Appeal from the Order of the State Civil Service Commission in the case of John F. Burke v. Board of Probation and Parole, Appeal No. 3199, and in the case of David J. Baker v. Board of Probation and Parole, Appeal No. 3200.
Robert B. Hoffman, Deputy Attorney General, with him Francis R. Filipi, Deputy Attorney General, and LeRoy S. Zimmerman, Attorney General, for petitioner.
Drew Salaman, Salaman & Salaman, for respondents.
President Judge Crumlish, Jr. and Judges Rogers, Williams, Jr., Craig, MacPhail, Doyle and Barry. Opinion by Judge MacPhail. Dissenting Opinion by Judge Craig. Judge Barry joins this dissent.
This is an appeal by the Pennsylvania Board of Probation and Parole (Board) to this Court from that portion of orders of the State Civil Service Commission (Commission) which directed the Board to pay reasonable attorney's fees not to exceed $2500 to two individuals*fn1 who successfully appealed to the Commission regarding promotion procedures of the Board.*fn2
In its adjudication, the Commission justified the award of counsel fees by stating that the Board had (a) demonstrated lack of good faith in complying with a Commission order, (b) excessively erred in failing to comply with a second Commission order relating to the same subject matter as addressed in the first order and (c) unnecessarily delayed a final determination of the issues. The Commission concluded that since it was in no position to award back pay to the successful appellants before it, "the only real remedy is the award of attorney's fees".
Section 951(b) of the Civil Service Act (Act), Act of August 5, 1941, P.L. 752, as amended, 71 P.S. § 741.951(b)*fn3 was the sole statutory authority cited by the Commission in its adjudication in support of its award of counsel fees. In its brief and argument to this Court, the Commission also relies upon Section 2503 of the Judicial Code (Code), 42 Pa. C.S. § 2503 which provides in pertinent part that litigants guilty
of dilatory, obdurate, vexatious, arbitrary or bad faith conduct during the pendency of litigation are entitled to reasonable counsel fees as part of taxable costs awarded to the successful litigant.
It is the Board's position that the Commission lacked authority to award counsel fees and that, in any event, the circumstances of the appeals before the Commission were insufficient to justify an award of counsel fees.
It has been well settled for some time that, absent statutory authority, counsel fees may not be taxed as costs.*fn4 Corace v. Balint, 418 Pa. 262, 210 A.2d 882 (1965); Whitney v. Jersey Shore Borough, 266 Pa. 537, 109 A. 767 (1920); Winton's Appeal, 87 Pa. 77 (1878).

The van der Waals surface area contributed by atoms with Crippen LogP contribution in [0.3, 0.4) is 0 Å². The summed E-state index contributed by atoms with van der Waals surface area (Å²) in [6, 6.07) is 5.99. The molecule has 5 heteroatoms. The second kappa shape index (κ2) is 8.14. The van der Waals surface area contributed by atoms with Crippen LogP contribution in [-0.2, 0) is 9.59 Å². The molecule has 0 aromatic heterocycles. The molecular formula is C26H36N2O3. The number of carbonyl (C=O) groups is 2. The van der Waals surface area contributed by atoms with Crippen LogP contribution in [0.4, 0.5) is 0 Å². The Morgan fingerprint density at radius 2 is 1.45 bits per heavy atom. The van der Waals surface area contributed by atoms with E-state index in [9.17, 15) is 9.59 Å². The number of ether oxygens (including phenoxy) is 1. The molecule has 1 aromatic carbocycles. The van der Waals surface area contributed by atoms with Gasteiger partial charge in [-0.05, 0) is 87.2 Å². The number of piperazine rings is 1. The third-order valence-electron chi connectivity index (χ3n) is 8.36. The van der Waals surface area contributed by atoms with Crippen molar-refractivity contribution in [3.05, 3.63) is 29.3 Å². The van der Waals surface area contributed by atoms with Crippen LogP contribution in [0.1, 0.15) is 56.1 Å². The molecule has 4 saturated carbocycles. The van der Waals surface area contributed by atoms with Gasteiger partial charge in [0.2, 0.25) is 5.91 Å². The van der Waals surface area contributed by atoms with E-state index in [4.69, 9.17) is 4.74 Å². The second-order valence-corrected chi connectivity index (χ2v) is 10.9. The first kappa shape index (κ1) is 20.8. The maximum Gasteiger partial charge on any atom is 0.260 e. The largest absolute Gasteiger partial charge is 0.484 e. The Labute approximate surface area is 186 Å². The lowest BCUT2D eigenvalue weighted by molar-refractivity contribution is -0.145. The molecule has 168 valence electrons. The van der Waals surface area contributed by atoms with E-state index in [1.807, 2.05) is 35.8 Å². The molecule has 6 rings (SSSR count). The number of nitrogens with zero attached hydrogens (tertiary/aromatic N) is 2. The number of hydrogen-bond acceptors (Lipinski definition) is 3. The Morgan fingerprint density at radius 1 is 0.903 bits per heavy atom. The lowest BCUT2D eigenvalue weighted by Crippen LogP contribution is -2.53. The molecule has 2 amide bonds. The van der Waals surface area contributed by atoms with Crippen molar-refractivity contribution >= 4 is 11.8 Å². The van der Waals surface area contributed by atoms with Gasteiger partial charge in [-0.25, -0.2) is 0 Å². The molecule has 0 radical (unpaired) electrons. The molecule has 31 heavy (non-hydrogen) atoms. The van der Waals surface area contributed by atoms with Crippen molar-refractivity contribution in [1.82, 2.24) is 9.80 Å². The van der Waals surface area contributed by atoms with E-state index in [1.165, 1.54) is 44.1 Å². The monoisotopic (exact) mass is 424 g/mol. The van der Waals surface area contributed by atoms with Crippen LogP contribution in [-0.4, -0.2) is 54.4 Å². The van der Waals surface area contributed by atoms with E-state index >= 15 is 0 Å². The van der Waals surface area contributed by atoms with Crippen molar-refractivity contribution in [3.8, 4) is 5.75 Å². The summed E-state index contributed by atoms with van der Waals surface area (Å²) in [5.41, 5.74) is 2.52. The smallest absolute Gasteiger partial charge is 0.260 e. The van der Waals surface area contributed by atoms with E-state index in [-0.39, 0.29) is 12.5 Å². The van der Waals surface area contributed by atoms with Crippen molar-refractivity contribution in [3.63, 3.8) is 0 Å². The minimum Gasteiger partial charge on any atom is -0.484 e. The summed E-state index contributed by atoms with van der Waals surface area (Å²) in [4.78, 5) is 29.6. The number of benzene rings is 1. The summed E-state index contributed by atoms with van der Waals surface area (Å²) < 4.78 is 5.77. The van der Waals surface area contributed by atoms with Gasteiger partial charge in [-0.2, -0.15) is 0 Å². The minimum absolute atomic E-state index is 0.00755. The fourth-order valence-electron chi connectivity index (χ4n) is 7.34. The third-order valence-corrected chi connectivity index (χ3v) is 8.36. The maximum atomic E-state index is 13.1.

As we have noted, the Commission claims to find such authority in Section 951(b) of the Act. We must respectfully disagree. A careful reading of the statutory language cited to us by the Commission indicates that the Commission's authority to make an "appropriate order" is clearly restricted to assuring that the aggrieved person receives the rights accorded to him by the statute. Nowhere in the statute is a right to counsel fees given to successful litigants.
In City of Pittsburgh Commission on Human Relations v. MacBeth, 37 Pa. Commonwealth Ct. 636, 391 A.2d 1109 (1978), this Court was called upon to decide whether an ordinance adopted by the City of Pittsburgh which authorized the Pittsburgh Commission on Human Relations to issue "such order as the facts warrant to effectuate the purposes of this ordinance", was sufficiently broad to permit that agency to award
attorney's fees. The Court held that absent clear authorization in the ordinance, the agency lacked the power to award counsel fees. We think that the same reasoning applies to the case sub judice.
We conclude that Section 951(b) of the Act does not empower the Commission to award counsel fees.
It is true, as the Commission argues, that Section 2503 of the Code does authorize courts to award reasonable counsel fees where a litigant has been guilty of specific misconduct. The question remains, however, whether the Code generally and, more specifically, Section 2503 gives any similar authority to administrative agencies. Certainly the definition of a "tribunal" set forth in Section 102 of the Code, 42 Pa. C.S. § 102 would include the Commission.*fn5 We believe, however, that due regard must be given to the purpose of the Code as set forth in Section 103(a), 42 Pa. C.S. § 103(a). It is there stated that the provisions of the Code shall be construed so as to give to the "unified judicial system" the power necessary to perform its assigned tasks. The components of the unified judicial system are set forth in Section 301 of the Code, 42 Pa. C.S. § 301. Tribunals are not included therein. We conclude that where the term "tribunal" is used in specific sections of the Code, the provisions of those sections would apply to such governmental units as the Commission; but unless the term "tribunal" is used in the language of a specific section of the Code, the language of that section would only apply to the various components of the unified judicial system. It follows, since "tribunals" are not mentioned in Section 2503, that we must conclude that the language of
Section 2503 of the Code does not vest the Commission with authority to ...